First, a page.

Criminal Justice Program

Master of Arts in Criminal Justice

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The University of Toledo's Master of Arts in Criminal Justice online program
is ranked #56 in the U.S. News and World Report!


Program Overview

The Master of Arts in Criminal Justice program is a post-professional degree designed for students interested in a more in depth study of Criminal Justice, or professionals already working in the criminal justice system (e.g. law enforcement officers, prison or jail personnel, probation or parole officers, court administrators, or victim advocates). It is also for individuals who plan to continue on to pursue a Ph.D. after obtaining their master’s degree. The curriculum provides students with a broad understanding of the criminal justice system, social control, and the nature of crime while developing the skills necessary to critically assess criminal justice problems and to conduct applied research and evaluation.

Program Structure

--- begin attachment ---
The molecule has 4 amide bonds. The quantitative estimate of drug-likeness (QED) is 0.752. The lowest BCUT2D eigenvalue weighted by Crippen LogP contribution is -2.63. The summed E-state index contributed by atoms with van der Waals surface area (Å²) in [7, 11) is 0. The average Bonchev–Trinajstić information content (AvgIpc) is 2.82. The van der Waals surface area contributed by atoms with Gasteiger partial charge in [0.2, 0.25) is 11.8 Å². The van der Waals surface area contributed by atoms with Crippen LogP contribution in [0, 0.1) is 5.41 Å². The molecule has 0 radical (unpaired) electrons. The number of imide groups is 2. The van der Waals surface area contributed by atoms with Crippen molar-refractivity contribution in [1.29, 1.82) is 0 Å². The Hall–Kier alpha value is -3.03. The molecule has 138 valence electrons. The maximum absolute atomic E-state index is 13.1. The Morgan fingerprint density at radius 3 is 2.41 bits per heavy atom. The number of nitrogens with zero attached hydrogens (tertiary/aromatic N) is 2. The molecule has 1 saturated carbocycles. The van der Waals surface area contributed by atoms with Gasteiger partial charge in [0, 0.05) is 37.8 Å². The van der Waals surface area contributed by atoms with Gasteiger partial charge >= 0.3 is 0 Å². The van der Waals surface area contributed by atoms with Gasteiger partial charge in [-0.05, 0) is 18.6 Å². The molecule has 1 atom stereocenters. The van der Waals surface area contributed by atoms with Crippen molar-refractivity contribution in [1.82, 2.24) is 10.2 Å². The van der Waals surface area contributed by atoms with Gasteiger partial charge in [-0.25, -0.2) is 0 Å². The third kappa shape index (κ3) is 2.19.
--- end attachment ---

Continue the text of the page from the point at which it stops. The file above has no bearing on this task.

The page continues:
The program is designed to accommodate both the working professional and the traditional student. Most of land-based coursework for this program is offered in the evening. Full-time students may complete the program in one year, taking land-based and distance learning (online) courses. Part-time students may complete the program in two or three years, either fully online or a combination of land-based and distance learning classes.

curriculum

The program consists of a minimum of 30 credit hours, 12 hours of required core coursework and 18 hours of elective coursework. The curriculum is as follows:

Core Courses (12 hours) *These courses rotate between being offered online and land-based.
CRIM 6000 Advanced Theories in Criminal Justice
CRIM 6200 Data Analysis in Criminal Justice